Dairy Herd Turnover Programming
While others have been quarantined, I have been bombarded with educational webinars. A good one was by John Fetrow, DVM, MBA titled “Dairy Herd Turnover in a High-Technology, High-Information World”. This webinar provided a step by step process to use data from Dairy Comp to derive information from spreadsheets to plan and match your replacement program with your culling program. It used to be that your culling might be limited by your ability to raise replacements. But things have changed: Reduced Youngstock mortality, Improved reproduction management, Sexed Semen, Advanced record and herd analysis systems, and Genomic testing. According to
Fetrow, the result is a need for proactive (not reactive) herd turnover management. Things have gone from never having enough heifers to always having too many. Replacements are typically 20% of the cost of dairying and so worthy of intense attention.
The process involves Monitoring and analysis of herd turnover, identifying best strategies for managing the phases of herd life, Developing, implementing, and monitoring the criteria/systems for individual animal decisions, and Forward planning for turnover/replacement rearing. Start with the basic demographics of your current replacement program, Replacements in the pipeline and what happens to them along the way, mortality by stage of life, conception rates, reproductive failures, aborts, and average age at first calving. All of this is readily available from DairyComp and other programs. I will be organizing the DairyComp commands that Fetrow uses to populate his spreadsheets. The spreadsheets will first predict how many heifers you will have. Recognize that when a cow or heifer is inseminated, it will be at least 3 years until the possible resulting calf will enter the herd as a replacement. The spreadsheets will use the historical data along the way to the point of replacement and predict how many replacements you will have available. The purpose of this part of the program is to monitor the data and strive for improvement, thereby increasing the number of replacements that should be available and allowing decisions to be made as early as possible, at semen selection, regarding how many heifers will be needed at each point. Eventually you can start fewer as the success of your replacement program improves. Remember, as Fetrow states, “The purpose of an economic model is to inform the decision maker, not to make the decision. All models are wrong. Some are useful.”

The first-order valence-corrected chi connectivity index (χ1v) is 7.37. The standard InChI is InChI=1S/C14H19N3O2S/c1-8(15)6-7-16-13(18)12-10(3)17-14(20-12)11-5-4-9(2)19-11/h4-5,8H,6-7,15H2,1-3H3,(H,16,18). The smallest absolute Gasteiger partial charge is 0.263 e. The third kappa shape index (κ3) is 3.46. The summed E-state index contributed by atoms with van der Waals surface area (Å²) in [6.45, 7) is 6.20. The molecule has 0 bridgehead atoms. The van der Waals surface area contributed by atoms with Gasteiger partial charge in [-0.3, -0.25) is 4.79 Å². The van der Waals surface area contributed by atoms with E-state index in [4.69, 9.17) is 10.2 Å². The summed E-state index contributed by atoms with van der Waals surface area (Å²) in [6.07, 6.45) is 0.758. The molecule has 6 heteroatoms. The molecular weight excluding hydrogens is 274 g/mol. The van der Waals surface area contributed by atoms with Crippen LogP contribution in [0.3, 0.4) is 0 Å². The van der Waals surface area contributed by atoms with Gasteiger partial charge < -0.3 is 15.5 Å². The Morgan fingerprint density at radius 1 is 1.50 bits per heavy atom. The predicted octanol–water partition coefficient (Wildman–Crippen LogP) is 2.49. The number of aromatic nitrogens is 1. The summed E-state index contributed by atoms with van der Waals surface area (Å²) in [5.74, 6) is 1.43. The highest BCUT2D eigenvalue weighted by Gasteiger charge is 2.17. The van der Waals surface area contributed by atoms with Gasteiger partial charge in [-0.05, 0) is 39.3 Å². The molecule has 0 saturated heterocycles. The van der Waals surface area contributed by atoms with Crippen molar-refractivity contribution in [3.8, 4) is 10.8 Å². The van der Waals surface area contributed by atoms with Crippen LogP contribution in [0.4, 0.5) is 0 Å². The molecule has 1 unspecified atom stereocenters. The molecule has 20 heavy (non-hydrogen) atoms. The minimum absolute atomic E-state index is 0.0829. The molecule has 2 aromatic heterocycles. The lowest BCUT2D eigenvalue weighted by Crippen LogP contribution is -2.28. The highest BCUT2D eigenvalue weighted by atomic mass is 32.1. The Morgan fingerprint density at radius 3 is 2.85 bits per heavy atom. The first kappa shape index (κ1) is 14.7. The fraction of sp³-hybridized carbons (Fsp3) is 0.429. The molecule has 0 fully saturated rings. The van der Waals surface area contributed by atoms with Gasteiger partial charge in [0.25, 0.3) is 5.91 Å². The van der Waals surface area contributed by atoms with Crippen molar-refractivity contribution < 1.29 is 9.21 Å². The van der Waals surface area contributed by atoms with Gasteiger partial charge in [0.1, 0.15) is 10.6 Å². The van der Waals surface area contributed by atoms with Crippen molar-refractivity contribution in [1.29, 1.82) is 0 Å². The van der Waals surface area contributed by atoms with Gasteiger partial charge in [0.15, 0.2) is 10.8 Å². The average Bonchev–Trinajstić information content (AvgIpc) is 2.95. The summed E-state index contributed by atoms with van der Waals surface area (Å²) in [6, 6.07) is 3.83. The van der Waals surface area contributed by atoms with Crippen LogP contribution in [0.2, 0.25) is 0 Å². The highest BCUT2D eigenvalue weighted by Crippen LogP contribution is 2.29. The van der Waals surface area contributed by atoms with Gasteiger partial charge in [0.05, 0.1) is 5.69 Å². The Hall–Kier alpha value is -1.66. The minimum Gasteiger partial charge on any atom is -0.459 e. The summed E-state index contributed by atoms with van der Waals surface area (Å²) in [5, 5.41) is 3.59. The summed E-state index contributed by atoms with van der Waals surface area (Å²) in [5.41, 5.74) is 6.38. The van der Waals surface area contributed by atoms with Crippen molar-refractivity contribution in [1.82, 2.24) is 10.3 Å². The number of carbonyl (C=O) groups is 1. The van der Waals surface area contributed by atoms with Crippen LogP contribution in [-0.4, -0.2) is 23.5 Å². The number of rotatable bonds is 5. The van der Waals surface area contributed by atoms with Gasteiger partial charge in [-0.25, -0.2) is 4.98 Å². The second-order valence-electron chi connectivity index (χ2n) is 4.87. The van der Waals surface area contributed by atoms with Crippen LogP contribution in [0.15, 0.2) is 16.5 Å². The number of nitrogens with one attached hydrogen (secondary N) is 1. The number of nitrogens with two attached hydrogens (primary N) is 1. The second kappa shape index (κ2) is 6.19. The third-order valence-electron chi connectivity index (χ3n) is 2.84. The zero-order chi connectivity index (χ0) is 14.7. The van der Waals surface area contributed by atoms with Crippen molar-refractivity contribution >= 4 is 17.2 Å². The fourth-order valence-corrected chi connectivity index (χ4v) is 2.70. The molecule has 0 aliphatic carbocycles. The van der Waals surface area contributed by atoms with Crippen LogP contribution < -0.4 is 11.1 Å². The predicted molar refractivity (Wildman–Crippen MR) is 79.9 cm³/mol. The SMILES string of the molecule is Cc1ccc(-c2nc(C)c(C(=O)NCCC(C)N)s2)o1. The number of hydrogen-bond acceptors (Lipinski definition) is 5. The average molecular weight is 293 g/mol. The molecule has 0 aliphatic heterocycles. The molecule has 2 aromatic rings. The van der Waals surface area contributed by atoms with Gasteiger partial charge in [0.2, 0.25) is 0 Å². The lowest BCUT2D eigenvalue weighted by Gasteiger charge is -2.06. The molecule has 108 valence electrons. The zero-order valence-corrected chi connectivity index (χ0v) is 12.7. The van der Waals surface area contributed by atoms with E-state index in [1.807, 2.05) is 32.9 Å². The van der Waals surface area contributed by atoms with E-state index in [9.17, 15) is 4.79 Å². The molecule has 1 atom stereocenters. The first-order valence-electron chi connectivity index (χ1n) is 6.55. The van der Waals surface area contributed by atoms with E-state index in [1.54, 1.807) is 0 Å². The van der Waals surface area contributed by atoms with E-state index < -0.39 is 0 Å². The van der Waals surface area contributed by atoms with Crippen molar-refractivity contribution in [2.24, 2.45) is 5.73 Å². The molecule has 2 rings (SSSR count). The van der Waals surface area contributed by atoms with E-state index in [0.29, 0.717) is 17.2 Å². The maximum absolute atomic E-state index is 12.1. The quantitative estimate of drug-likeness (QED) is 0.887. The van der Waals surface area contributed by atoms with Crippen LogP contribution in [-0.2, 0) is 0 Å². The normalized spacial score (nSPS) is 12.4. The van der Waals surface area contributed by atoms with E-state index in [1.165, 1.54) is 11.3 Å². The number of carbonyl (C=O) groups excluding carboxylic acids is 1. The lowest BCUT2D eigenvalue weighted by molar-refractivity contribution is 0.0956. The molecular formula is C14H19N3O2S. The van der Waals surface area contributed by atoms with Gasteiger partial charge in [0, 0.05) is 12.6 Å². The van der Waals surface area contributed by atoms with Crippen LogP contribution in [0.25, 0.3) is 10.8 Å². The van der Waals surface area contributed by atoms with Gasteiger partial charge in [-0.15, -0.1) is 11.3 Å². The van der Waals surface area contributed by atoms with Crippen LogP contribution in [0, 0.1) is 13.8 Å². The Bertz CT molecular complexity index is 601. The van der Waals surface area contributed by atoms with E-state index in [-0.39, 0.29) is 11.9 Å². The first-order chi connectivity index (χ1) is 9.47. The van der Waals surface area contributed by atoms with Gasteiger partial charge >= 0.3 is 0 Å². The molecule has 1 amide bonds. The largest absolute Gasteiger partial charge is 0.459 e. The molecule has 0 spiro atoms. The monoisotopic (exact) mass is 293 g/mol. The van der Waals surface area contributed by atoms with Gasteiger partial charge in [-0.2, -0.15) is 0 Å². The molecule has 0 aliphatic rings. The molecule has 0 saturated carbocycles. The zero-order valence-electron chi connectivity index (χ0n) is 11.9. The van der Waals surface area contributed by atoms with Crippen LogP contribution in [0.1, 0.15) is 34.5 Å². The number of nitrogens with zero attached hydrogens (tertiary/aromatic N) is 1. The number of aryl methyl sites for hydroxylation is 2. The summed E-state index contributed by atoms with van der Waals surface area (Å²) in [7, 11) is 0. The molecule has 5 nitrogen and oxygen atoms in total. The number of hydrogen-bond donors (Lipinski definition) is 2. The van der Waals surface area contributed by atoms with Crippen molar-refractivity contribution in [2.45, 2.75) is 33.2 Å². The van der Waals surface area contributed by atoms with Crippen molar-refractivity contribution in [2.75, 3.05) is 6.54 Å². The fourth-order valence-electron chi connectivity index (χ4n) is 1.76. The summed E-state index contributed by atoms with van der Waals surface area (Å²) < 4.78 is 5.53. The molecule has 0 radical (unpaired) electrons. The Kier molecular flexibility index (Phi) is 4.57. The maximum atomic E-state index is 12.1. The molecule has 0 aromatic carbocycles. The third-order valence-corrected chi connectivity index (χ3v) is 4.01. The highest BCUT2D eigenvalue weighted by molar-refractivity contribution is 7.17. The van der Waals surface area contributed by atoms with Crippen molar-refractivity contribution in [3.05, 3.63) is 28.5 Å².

Next, which animals should provide the needed replacement pregnancies. Rank the potential dams, including heifers based on ME305, Relative Value (RELV), Cow Value (CWVAL), Net Merit Dollars (GNM$), Wellness Trait (GWT$), and consider Productive Life, Daughter Preg Rate, Calving Ease, Udder, Feet and Legs, etc. Some of these traits will require detailed record keeping along the way. You should be able to determine conception rate for each insemination depending on sire, conventional, sexed semen, and age of the dam. Use another Fetrow spreadsheet to partition inseminations across heifers and cows of various lactations. Not every heifer is worthy of replacing every cow currently in the herd. Breed only the best to produce the best replacements.
Next set to work on reducing the need for replacements. Start with concise definitions and record keeping abbreviations for significant problems such as LAME, MAST, PNEU, METR, MF, METR, and KETO. Establish detailed record keeping and treatment protocols. Stick to the protocols. If the outcomes do not support a protocol, discuss the protocol with all involved and change the protocol. Monitor the outcomes, including future performance after each specific condition. Cull the broken cows first. Talking about a universal ideal herd turnover rate is wrong. It depends on economic conditions, the herd’s current production and health status, genetic programs, and replacement rearing. You should start the cull list each week or month with the cows that must leave the herd. Avoiding the need to cull cows (“breaking cows”) remains valuable. But knowing why the cows were broken is essential to preventing broken cows. Higher culling makes for faster genetic gain, but also a younger herd. The result may be less milk per cow and less cash flow. Cull to the available replacements. Gradually reduce the replacements started to reduce the replacement inventory and expense.
With a new veterinarian on staff, Rachel Dahlske, we will be helping implement the above ideas. First a typical herd check will start with evaluation of broken cows, cows that must leave the herd due to previous problems. Next, we will review outcomes of the treatment protocol and determine if it is time to replace the protocols. We will evaluate the prevention programs and make seasonal recommendations for clinical as well as sub-clincal testing programs. A change in our programs, but a change for the better.